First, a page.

An all-ages destination for live entertainment, Daddy Real’s The Place doesn’t just host rollicking regional and national acts in its intimate setting, it also boasts a full kitchen and bar. There, concertgoers can peruse the menu for upscale pub dishes such as orange-ginger-glazed duck wings, Indian flatbread pizzas, and the Big Daddy burger complete with pastrami, provolone, onion strings, and a penchant for dominating the remote control. After sating their appetites, diners can groove along to live tunes on Jazz/Blues Night, workout laughing muscles at a comedy show, or try their hands at performing on open mic night.
Latitude 360 hosts food, shows, and interactive gaming in a single space. The Latitude 360 Grille serves up upscale casual fare and drinks, while the state-of-the-art game room encourages guests to play for credits that they exchange for prizes. Then there's the HD Sports Theater, where 13 HDTVs and a 12-foot HD projection screen immerse viewers more than a sofa mounted on the field goal. Visitors can also watch popular comedians at the Latitude LIVE showroom on weekends, dance to live local music at the Axis Bar & Stage, or bowl down one of 25 luxury lanes.
Jack Rabbit Slims specializes in familiar American eats, such as nachos, grilled-cheese and bacon sandwiches, and beefy burgers. To complement these adult- and kid-friendly foods, the eatery also produces hand-dipped milk shakes and glasses of house wine.
Fort Wayne Philharmonic’s extensive history lends credibility to the talented wind-wielders, sing-stringers, brass-handlers, and percussion operators that currently make up the symphonic orchestra. Experience classical music resurrected for modern times during the Lincoln Financial Foundation’s casual concert series, which offers musical classicists four different options. On September 24, customers can lend ears to a medley of Ravel’s impressionist compositions, Bach’s baroque-ish lullabies, and the original scores of Haydn, whose beautiful sounds inspired Beethoven to invent the record player—a story that will be musically retold during the concert entitled Beethoven: Revealed. Each concert is preceded by a happy hour in the Rolland Gallery with hors d’oeuvres and a cash bar.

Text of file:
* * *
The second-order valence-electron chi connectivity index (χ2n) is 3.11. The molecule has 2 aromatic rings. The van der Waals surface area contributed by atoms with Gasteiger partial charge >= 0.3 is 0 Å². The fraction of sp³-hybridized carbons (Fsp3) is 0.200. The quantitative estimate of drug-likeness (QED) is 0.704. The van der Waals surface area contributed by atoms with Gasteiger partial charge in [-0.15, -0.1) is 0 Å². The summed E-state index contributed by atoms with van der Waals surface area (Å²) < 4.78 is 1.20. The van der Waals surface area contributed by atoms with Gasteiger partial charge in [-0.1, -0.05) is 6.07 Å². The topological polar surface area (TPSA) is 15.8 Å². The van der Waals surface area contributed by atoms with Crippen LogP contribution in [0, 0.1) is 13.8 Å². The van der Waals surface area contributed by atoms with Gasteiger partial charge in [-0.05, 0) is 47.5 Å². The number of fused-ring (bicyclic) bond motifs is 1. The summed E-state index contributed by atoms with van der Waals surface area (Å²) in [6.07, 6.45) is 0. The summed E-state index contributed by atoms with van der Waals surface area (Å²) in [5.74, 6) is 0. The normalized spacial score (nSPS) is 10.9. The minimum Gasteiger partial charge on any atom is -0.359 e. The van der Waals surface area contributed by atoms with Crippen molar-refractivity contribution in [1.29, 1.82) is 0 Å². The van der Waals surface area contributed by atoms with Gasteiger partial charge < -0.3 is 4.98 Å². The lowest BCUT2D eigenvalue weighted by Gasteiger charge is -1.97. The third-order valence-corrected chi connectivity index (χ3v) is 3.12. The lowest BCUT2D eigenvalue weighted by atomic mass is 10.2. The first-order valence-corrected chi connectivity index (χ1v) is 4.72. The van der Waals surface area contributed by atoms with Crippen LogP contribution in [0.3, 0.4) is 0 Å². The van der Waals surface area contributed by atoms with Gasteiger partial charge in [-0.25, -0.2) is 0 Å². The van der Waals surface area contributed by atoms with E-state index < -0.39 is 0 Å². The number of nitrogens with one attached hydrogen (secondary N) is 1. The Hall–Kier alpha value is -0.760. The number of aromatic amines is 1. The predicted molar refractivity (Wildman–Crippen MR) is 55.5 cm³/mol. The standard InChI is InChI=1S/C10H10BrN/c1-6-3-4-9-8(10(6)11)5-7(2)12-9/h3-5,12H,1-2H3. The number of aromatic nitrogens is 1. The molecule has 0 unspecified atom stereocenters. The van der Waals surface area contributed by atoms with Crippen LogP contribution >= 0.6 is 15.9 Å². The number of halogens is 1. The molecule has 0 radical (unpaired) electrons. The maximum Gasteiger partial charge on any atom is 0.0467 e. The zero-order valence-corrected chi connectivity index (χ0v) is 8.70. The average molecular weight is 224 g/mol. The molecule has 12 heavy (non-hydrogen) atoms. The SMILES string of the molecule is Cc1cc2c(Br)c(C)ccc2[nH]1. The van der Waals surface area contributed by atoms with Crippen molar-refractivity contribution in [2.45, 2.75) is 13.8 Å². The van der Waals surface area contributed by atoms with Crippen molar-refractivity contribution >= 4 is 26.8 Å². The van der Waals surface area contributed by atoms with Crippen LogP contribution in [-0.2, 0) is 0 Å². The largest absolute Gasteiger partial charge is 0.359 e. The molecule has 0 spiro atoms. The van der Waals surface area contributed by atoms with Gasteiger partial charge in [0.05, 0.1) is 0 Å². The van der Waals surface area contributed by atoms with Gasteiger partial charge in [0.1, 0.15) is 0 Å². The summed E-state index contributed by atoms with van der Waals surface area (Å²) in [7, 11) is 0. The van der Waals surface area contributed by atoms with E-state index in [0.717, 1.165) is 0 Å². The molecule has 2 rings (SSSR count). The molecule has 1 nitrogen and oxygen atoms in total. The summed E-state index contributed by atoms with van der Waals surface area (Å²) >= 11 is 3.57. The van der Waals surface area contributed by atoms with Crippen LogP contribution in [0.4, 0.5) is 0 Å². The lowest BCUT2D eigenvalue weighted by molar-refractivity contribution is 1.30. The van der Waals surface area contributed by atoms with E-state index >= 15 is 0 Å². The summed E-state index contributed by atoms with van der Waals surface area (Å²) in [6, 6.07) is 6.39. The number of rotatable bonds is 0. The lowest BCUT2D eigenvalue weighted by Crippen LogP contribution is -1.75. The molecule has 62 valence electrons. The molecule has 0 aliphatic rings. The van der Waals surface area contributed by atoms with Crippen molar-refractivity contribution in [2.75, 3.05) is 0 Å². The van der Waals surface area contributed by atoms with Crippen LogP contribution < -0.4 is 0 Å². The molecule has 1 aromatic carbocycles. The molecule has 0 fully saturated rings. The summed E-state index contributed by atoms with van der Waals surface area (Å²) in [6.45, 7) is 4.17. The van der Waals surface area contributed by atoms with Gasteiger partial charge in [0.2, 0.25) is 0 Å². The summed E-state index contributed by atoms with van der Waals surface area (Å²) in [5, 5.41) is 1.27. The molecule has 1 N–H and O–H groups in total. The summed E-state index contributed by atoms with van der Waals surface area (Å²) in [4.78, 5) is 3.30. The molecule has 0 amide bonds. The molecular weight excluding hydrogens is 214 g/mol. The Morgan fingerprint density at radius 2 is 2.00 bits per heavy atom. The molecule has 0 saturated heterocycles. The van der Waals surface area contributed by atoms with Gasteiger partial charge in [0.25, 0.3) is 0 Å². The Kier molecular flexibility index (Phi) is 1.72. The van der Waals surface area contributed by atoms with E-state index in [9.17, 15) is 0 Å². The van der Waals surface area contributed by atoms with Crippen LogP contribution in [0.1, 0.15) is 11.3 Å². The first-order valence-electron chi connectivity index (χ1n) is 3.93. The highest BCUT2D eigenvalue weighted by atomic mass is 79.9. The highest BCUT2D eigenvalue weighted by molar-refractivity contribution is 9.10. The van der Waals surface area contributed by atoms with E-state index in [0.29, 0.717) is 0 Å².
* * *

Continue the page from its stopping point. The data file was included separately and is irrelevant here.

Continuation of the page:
"Heavenly Mozart" presents a melodious performance of four pieces composed by the world' most influential Amadeus. The orchestra's chorus takes the stage during the pensive strains of Ave Verum Corpus while 2010 International Violin Competition of Indianapolis Gold Medal winner Clara-Jumi Kang uses her bow to reel audience members into the grandiose intricacies of Violin Concerto no. 3. Or, practice your stomp-clap rhythms in time to "The Gospel According to Swing", an afternoon of gospel and jazz standards featuring the trumpet croonings of Byron Stipling, a former member of the Count Basie Orchestra. The passionate performance will provide listeners with a soul-sized dose of "Amazing Grace" and answer the age-old question of what exactly happens when the saints go marching in.
Dubbing the theater “The Palace” when it opened in 1921, Chicago architect J.S. Aroner strove to capture a regal ambiance with a patchwork of diverse, though uniformly opulent, building styles. Patrons today can spot baroque, Greco-Roman, and even art-deco designs as they drift through the restored rose, blue, and cream entryway. But in 1959, The Palace was crumbling, and it seemed that future generations would miss out on this aesthetic experience. A concerned citizen by the name of Mrs. Ella Morris swooped in, though, purchasing the building for an undisclosed sum and then selling it back to the city for $1, which she promptly blew on gumballs. Newly named, the theater welcomed such acts as Louis Armstrong, REO Speedwagon, and Fleetwood Mac in the ensuing decades until a major, two-year overhaul began in 1998. Now restored to its original condition, the venue hosts standup acts, Broadway musicals, big-name concert performances, and fully produced ballets.